Human Performance Effects of Adaptive Automation of Variuos Air Traffic Control Information Processing Functions

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Title: Human Performance Effects of Adaptive Automation of Variuos Air Traffic Control Information Processing Functions
Author: McClernon, Christopher Kyle
Advisors: Dr Chris Mayhorn, Committee Member
Dr David Kaber, Committee Chair
Dr Ola Harrysson, Committee Member
Dr Melanie Wright, Committee Member
Abstract: Advanced forms of automation are being considered for application to Air Traffic Control (ATC) in order to reduce controller workload and make higher traffic volumes more manageable. At this point in time there is only limited knowledge of the implications of, for example, Adaptive Automation (AA) on controller performance, workload, and Situation Awareness (SA). The purpose of this research was to (1) define a measure of SA in an ATC simulation that is a sensitive and reliable indicator of automation state changes as part of AA; (2) empirically assess the SA measure for use in investigating AA of various ATC information processing functions; and (3) determine the relationship(s) between AA in the ATC simulation and operator SA. The situation awareness global assessment technique (SAGAT) was considered to be an appropriate candidate measure of SA during AA of an ATC simulation. An experiment designed to empirically assess the sensitivity of a SAGAT-based approach included an ATC simulation, Multitask©, which is capable of simulating five forms of ATC information processing automation: manual control (no automation), information acquisition, information analysis, decision making, and action implementation. A secondary, signal detection-based gauge-monitoring task was used to measure Multitask© workload and trigger dynamic function allocations (DFA) between manual and automated control. Eight subjects were recruited for the study and each performed under the five modes of automation twice (one repetition). Performance measures were collected for both the Multitask© simulation (aircraft cleared, conflicts, and collisions) and the gauge-monitoring task (workload). The SAGAT involved freezing the simulation three times per trial and querying the subjects on their perception, comprehension, and projection (Level 1, 2, and 3 SA) of simulation states. Subject responses were scored based on ?ground truth? observations recorded during stops. Data was analyzed, first, on a per stop-basis in order to identify any effect of the general type of control (manual or automated), and then on a per trial-basis to identify any mode of automation effects. Results revealed that AA of the action implementation aspect of ATC information processing produced superior performance during the automated control periods as part of the simulation. In addition, automation of the information analysis aspect of ATC information processing appeared to have a positive effect on performance during manual control periods as part of adaptive conditions. Subjects were able to benefit from the automation even during periods of manual control of the simulation. Counter to expectations, no significant findings were revealed for secondary task performance (workload). Situation awareness results revealed that subjects were better able to project the future simulation status (Level 3 SA) during manual control periods of the simulation than when operating under automation. The SAGAT data analysis revealed no significant effect of the specific mode of automation on SA. In general, these results suggest that SAGAT was not a sensitive measure of SA in the simulated ATC task. This was primarily attributed to a lack of consideration of the relevance of particular aircraft to a controller, at any given point in time in the simulation, as part of measurement technique. As a result, the final objective of determining relationship(s) between AA in ATC and controller SA was not achieved. The performance results of this study were in agreement with the results of prior research demonstrating ATC information processing to benefit most from lower-order automation, like action (clearance) automation. The study also further demonstrated the use of a secondary-task measure of workload as a basis for facilitating AA in a complex task.. With respect to SA, the study exposed a need for future research to assess the sensitivity and reliability of SAGAT in an ATC environment and the potential for development of a more sensitive SAGAT-based measure for this domain that considers issues of aircraft relevance and concurrent controller goal sets.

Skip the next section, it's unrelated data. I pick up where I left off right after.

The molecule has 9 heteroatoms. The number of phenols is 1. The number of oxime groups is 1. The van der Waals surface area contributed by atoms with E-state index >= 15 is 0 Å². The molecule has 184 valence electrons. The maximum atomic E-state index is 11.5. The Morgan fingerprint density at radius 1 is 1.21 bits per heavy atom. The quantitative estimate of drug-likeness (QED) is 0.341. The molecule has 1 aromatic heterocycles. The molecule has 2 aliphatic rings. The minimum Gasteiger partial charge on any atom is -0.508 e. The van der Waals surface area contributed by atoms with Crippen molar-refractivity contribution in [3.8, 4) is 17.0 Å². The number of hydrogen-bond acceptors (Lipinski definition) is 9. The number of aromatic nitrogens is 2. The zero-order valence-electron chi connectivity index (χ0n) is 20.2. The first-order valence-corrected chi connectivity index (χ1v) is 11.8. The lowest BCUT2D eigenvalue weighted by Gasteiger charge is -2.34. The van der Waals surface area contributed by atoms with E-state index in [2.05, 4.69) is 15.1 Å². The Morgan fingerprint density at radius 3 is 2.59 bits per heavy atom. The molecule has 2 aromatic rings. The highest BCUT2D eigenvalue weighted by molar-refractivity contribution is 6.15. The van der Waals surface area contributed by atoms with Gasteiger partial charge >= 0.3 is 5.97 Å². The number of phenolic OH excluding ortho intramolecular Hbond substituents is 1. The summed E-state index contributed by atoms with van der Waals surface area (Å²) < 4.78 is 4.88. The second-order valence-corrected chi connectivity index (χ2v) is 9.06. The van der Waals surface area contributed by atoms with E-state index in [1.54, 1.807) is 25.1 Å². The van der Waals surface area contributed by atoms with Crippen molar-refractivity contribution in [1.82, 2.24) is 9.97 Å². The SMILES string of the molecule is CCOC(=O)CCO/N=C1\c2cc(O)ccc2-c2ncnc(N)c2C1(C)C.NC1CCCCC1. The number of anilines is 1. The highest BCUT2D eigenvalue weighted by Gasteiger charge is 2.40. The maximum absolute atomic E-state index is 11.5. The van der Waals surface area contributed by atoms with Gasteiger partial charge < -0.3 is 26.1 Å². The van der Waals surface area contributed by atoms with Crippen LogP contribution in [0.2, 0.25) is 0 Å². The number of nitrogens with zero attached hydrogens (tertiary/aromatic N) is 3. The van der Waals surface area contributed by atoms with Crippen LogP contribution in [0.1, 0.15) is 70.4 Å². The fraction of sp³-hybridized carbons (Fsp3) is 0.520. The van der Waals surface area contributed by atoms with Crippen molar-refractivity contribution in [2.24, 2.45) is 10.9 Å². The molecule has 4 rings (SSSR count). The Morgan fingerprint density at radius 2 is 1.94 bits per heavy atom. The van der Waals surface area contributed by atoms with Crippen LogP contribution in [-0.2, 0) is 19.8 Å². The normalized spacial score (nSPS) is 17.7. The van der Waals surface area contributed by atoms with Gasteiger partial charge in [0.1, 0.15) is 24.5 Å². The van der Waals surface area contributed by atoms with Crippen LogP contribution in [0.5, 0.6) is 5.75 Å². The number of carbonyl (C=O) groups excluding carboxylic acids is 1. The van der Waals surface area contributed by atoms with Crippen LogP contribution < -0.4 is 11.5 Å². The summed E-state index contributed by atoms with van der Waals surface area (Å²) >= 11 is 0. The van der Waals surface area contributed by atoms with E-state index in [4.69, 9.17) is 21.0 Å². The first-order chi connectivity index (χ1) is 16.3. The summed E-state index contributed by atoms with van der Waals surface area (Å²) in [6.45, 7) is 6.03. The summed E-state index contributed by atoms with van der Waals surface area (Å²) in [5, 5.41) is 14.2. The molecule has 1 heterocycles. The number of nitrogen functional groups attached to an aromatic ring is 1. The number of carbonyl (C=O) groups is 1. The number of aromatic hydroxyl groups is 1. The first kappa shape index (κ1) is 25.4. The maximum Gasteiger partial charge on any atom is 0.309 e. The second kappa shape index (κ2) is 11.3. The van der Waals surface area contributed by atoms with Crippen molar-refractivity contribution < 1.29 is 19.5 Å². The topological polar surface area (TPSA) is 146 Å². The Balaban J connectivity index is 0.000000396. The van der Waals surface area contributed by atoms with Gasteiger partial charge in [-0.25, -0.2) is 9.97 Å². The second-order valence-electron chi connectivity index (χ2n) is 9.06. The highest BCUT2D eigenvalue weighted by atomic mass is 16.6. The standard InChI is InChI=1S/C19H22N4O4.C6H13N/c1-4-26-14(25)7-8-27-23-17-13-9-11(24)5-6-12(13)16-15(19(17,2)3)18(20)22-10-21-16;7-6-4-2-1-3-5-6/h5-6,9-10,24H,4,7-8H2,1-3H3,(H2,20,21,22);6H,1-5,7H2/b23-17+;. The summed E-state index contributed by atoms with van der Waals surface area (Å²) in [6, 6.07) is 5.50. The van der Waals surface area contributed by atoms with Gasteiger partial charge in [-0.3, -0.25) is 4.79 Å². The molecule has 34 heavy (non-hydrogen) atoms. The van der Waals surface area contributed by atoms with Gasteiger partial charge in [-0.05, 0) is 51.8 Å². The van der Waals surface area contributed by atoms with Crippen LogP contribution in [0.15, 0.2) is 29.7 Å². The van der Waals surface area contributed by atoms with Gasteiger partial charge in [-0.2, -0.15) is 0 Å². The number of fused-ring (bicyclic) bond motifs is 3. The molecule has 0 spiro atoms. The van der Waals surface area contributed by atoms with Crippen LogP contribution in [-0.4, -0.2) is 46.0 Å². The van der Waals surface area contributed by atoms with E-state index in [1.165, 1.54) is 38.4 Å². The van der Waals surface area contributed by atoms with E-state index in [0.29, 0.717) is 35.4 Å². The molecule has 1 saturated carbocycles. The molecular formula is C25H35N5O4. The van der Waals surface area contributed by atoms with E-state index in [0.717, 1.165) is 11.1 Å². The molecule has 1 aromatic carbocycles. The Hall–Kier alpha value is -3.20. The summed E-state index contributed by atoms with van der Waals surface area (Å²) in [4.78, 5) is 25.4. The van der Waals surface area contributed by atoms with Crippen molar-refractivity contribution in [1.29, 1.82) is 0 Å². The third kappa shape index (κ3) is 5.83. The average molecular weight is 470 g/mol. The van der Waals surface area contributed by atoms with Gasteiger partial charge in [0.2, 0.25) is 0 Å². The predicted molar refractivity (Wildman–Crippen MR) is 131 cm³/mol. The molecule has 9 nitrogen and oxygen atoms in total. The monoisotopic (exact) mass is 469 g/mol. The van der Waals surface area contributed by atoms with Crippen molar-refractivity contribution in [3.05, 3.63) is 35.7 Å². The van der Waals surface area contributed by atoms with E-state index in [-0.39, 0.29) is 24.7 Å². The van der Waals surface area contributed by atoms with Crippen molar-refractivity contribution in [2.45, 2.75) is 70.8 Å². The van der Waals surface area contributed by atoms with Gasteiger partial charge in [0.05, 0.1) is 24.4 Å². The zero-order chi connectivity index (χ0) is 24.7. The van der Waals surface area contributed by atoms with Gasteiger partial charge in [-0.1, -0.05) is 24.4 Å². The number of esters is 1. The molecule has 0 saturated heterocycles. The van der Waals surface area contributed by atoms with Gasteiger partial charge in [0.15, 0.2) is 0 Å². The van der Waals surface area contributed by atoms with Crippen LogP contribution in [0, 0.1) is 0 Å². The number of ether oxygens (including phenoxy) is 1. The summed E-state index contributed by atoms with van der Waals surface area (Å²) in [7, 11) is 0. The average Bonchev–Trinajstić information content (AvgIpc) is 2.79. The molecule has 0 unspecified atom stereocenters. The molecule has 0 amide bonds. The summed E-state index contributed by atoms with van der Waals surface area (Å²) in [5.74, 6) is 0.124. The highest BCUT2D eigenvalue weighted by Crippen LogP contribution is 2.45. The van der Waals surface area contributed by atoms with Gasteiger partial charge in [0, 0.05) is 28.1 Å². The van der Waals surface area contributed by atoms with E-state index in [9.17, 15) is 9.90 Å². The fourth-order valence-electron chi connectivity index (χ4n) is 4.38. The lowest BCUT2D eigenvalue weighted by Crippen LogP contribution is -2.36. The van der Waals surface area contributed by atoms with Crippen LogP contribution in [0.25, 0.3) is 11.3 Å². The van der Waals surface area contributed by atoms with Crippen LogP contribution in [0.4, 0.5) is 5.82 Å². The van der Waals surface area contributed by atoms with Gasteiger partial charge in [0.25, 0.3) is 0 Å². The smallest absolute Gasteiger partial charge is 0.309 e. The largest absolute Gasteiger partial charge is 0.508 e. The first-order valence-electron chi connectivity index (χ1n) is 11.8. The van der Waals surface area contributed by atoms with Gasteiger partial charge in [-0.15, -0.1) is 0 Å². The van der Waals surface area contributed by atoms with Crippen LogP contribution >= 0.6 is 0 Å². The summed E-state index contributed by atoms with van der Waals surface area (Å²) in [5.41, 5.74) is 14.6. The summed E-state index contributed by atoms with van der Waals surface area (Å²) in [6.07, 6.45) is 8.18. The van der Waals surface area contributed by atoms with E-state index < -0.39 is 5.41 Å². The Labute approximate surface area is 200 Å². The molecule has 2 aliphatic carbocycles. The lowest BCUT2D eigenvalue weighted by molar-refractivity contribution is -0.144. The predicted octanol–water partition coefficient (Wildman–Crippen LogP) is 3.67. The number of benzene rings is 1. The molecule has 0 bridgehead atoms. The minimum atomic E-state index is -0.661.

Date: 2004-02-15
Degree: MS
Discipline: Industrial Engineering

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